The main factor focused on is the relative strength of each top 10 squad's opposition in the two above yardage numbers. For illustrative purposes, if Miami gained 600 yards of offense against an opponent allowing twice the NCAA average, for that game the ‘Canes would deliver an adjusted yard total of 300. Conversely, squaring off against a great defense that allows only half the NCAA average would make a 300 yard offensive performance the equivalent of 600 yards. This adjustment formula tends to make all teams' schedules equal and middle of the road in difficulty, at least in theory.
An additional step is eliminating all games against I-AA competition (with one exception), not only involving the top 10 teams (BCS or AP), but also their opponents' opposition as well. It matters little when Virginia Tech defeats an Eastern Illinois Central State A&M, even if the Hokies win 100-0. Only when a I-AA squad defeats the supposedly superior I-A counterpart do I count the results. (This rarely happens, though has a few times this season, and shows in the strength of a top 10 squad's competition.) I believe a I-A squad should be punished for losing to such a foe, but not rewarded for winning. The BCS formula creators feel the same way, though they even penalize the I-A team further than necessary in my opinion. Many of us rarely agree with the BCS on much of anything though, so even some common ground is refreshing. [More on the BCS in a later column.]
Offense (Yards per game):
Analysis: Miami clearly possesses a potent offense, leading both in terms of actual and adjusted yards per game. The latter, in fact, soars to 515.9 ypg. Again, this factors in the defenses being faced, so the ‘Canes have obviously met several solid defensive units.
One wonders how Notre Dame has managed such a sterling win-loss record, but before losing to Boston College last week, the Irish had doubled their opposition in takeaways, by a 24 to 12 margin, and scored five touchdowns from those as well. Such fortune ran out versus the visiting Eagles, though, as Tyrone Willingham's green-clad surprise squad gave away five turnovers and predictably lost as a result.
Texas, despite ever improving, ranks third from the bottom when opposing defensive adjustments are made. Note, however, facing stop units like OU's and K-State's has more than compensated for a North Carolina, Tulane, or Houston, as UT's adjusted figure elevates to nearly 400 total yards per game.
Washington State (434.9 actual, 439.9 adjusted) displayed its high-octane offense when it rolled up 516 yards against a strong USC defense.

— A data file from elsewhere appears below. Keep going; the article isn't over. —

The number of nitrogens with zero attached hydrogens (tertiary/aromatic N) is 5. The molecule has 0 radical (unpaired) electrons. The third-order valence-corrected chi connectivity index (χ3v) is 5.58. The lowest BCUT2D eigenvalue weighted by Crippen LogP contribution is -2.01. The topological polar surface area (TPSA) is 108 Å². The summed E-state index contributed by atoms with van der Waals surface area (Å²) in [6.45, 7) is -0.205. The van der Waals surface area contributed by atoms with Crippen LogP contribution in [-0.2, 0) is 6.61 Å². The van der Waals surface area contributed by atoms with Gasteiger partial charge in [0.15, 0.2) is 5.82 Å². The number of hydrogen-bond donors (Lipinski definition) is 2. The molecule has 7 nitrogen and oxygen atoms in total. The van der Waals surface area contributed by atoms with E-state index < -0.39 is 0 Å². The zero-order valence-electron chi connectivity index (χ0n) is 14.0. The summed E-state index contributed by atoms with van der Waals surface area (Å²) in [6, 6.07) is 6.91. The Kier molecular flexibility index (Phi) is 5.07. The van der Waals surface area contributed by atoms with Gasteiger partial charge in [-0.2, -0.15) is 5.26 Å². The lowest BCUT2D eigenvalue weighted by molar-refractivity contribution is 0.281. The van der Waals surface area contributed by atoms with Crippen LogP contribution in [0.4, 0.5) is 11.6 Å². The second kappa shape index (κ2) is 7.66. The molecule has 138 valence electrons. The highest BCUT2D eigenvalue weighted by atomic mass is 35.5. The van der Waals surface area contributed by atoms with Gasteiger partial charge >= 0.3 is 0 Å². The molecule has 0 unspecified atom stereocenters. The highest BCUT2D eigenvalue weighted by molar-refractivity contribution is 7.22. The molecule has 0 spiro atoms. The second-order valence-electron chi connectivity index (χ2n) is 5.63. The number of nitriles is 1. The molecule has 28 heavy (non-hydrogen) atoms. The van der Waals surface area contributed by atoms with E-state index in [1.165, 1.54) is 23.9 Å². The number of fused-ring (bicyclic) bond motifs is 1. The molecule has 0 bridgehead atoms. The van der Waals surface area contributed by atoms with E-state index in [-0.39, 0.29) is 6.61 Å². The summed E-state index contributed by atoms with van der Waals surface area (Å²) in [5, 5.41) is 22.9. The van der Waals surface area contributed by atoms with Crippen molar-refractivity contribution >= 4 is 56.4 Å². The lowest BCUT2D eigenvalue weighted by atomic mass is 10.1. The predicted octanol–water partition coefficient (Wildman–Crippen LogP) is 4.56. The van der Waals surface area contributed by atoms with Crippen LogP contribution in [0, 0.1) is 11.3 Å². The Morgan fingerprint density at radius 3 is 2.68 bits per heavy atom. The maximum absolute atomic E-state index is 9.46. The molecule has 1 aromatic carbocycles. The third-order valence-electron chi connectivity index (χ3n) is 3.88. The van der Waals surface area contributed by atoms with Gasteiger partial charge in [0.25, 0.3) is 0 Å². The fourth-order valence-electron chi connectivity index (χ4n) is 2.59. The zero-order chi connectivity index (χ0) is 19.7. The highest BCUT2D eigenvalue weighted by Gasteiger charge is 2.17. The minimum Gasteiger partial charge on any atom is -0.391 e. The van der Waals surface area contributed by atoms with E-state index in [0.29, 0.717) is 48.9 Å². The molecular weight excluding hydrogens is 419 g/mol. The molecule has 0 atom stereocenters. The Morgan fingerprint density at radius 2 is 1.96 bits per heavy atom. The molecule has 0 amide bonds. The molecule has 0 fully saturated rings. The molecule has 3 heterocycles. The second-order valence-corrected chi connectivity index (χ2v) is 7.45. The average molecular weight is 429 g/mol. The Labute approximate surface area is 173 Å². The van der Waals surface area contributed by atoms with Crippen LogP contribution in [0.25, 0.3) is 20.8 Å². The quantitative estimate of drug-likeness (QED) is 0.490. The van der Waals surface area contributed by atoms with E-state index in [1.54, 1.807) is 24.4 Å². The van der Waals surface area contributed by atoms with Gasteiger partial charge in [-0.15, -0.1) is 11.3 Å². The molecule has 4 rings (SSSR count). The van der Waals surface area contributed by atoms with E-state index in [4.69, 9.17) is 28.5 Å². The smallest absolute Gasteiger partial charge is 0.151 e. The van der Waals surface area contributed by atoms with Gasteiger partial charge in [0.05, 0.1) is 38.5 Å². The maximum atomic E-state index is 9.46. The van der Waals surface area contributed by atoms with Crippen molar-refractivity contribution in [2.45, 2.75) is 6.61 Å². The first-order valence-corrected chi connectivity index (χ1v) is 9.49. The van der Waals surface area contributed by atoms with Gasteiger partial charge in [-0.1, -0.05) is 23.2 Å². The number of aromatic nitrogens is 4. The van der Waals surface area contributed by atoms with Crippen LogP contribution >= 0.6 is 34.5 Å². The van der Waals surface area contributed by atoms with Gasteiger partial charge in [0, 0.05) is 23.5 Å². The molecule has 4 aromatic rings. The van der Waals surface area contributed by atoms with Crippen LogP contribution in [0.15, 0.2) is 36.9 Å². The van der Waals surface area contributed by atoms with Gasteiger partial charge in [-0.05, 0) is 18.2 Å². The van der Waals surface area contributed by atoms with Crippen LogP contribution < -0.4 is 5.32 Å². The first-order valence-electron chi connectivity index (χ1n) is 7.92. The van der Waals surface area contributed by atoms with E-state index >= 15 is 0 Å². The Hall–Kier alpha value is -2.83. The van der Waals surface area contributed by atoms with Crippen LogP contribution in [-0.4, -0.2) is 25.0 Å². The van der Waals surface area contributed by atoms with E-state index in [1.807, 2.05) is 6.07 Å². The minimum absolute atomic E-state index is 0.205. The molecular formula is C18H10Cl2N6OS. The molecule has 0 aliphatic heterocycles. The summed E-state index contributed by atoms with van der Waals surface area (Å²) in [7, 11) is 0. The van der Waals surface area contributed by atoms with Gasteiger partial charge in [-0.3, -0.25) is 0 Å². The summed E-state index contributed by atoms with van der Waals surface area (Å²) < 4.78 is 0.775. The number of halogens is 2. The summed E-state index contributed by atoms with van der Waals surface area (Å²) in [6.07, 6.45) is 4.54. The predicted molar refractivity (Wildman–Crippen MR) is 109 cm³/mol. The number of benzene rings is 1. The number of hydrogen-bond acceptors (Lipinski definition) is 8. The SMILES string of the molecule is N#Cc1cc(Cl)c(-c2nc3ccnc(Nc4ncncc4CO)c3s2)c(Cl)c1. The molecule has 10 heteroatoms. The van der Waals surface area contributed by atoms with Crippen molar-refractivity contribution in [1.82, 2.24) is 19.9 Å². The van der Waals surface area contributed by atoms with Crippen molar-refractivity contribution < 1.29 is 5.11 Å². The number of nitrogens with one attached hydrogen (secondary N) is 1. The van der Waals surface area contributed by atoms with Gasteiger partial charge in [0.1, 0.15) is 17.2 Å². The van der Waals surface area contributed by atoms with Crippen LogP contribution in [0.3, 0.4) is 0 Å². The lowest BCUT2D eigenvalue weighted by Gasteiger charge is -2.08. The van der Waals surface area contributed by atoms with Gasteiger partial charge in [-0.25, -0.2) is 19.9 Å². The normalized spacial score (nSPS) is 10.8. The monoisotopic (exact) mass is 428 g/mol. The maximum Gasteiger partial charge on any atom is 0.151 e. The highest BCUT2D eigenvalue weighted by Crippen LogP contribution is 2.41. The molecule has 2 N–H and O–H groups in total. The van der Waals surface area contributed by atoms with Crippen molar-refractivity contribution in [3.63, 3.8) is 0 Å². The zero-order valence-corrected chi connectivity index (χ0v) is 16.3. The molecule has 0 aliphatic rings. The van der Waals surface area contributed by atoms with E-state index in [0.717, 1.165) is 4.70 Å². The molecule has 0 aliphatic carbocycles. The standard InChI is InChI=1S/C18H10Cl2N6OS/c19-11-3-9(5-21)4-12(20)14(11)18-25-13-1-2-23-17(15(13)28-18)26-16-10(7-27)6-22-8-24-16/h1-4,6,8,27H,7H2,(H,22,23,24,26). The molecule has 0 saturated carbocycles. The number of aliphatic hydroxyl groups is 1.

Speaking of the Trojans and the Pac-10, despite the stereotype of the conference playing soft defense, USC's adjusted figure rose the second most of all (42.9 yards), so the Trojans must be facing at least some stout defensive units. Non-conference games against Auburn and Kansas State certainly also contributed to the increase.
Defense (Yards per game):
Analysis: The fact that Oklahoma places No. 1 in total defense, both in actual and adjusted yards allowed likely surprises no one. The Sooners' adjusted figure, due to facing a group that includes a few potent offenses, convincingly outpaces the competition. Notre Dame gains considerable ground after noting its offensive deficiencies above, turning in the third and second-best defensive numbers of the top ten. Texas stands firm defensively, ranking just behind OU in actual yards allowed, and still yielding just 288.4 adjusted yards per game.
Now for the total yardage differential:
Offense gained minus Defense allowed (Yards per game):
Analysis: Texas parallels its No. 4 ranking in the polls and the BCS with actual and adjusted yardage differentials of the same stature. Miami leads all in the top 10 by outgaining its opposition by 180 yards per contest. That number grows when factoring the opposition into account (201.6 ypg). Judging by owning the highest difference between actual and adjusted (improvement of 59.6 ypg), USC appears to have played among the toughest schedules of the group.
Ohio State, currently rated No. 2 in the BCS, has benefited from a comparatively easy group of opponents, as its adjusted figures are slightly lower than the actual.
Generally, as expected, the top teams in terms of outgaining their opponents also reside in the loftiest positions in the ratings and polls. The exception, both in actual and adjusted numbers, is above-mentioned USC. The Trojans are the only top 10 team to have garnered two defeats. However, both involved close road contests against excellent squads in Washington State and Kansas State. One victory among those two would have placed them right in the hunt for the national title. Even so, Pete Carroll, in just his second year, has again pointed the once-powerhouse USC program on the right path.
Total yards, both offensively and defensively, only tell part–though a significant part–of the story. A further breakdown of the schedules of these top programs into BCS and non-BCS conference opposition will further enhance the validity of these adjusted figures. Still, it always enlightens to delve deeper into the statistics to glean more meaning from them.
Bert Hancock has owned two college football-related web sites and was designated "Lead Writer" of one of the first independent web sites dedicated strictly to UT sports. At the University of Texas, where he received a Bachelor of Business degree, his area of specialty was in statistics and probabilities. His "Strength In Numbers" column appears weekly on InsideTexas.com.